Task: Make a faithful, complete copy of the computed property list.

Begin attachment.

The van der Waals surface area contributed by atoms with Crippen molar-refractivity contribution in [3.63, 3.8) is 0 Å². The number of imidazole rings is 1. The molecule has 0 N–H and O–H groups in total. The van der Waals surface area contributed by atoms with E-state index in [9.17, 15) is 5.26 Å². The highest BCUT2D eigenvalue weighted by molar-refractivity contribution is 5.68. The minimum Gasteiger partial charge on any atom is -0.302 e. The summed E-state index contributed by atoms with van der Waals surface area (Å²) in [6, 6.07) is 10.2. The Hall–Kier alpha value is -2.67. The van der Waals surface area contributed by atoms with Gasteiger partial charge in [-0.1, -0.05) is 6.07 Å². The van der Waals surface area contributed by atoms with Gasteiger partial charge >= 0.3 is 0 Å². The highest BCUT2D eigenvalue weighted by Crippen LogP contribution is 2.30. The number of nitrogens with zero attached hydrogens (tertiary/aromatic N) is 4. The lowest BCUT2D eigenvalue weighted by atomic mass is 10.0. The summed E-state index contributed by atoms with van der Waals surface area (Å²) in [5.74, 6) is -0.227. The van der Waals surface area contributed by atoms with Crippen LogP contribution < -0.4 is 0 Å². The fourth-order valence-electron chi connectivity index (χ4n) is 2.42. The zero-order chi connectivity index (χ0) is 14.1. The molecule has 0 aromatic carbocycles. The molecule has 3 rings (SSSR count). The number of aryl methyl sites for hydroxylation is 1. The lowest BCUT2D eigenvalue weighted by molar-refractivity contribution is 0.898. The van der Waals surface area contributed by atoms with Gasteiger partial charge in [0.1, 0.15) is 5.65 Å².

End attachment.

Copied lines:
The van der Waals surface area contributed by atoms with Crippen molar-refractivity contribution in [3.63, 3.8) is 0 Å². The number of imidazole rings is 1. The molecule has 0 N–H and O–H groups in total. The van der Waals surface area contributed by atoms with E-state index in [9.17, 15) is 5.26 Å². The highest BCUT2D eigenvalue weighted by molar-refractivity contribution is 5.68. The minimum Gasteiger partial charge on any atom is -0.302 e. The summed E-state index contributed by atoms with van der Waals surface area (Å²) in [6, 6.07) is 10.2. The Hall–Kier alpha value is -2.67. The van der Waals surface area contributed by atoms with Gasteiger partial charge in [-0.1, -0.05) is 6.07 Å². The van der Waals surface area contributed by atoms with Gasteiger partial charge >= 0.3 is 0 Å². The highest BCUT2D eigenvalue weighted by Crippen LogP contribution is 2.30. The number of nitrogens with zero attached hydrogens (tertiary/aromatic N) is 4. The lowest BCUT2D eigenvalue weighted by atomic mass is 10.0. The summed E-state index contributed by atoms with van der Waals surface area (Å²) in [5.74, 6) is -0.227. The van der Waals surface area contributed by atoms with Crippen LogP contribution < -0.4 is 0 Å². The fourth-order valence-electron chi connectivity index (χ4n) is 2.42. The zero-order chi connectivity index (χ0) is 14.1. The molecule has 0 aromatic carbocycles. The molecule has 3 rings (SSSR count). The number of aryl methyl sites for hydroxylation is 1. The lowest BCUT2D eigenvalue weighted by molar-refractivity contribution is 0.898. The van der Waals surface area contributed by atoms with Gasteiger partial charge in [0.1, 0.15) is 5.65 Å².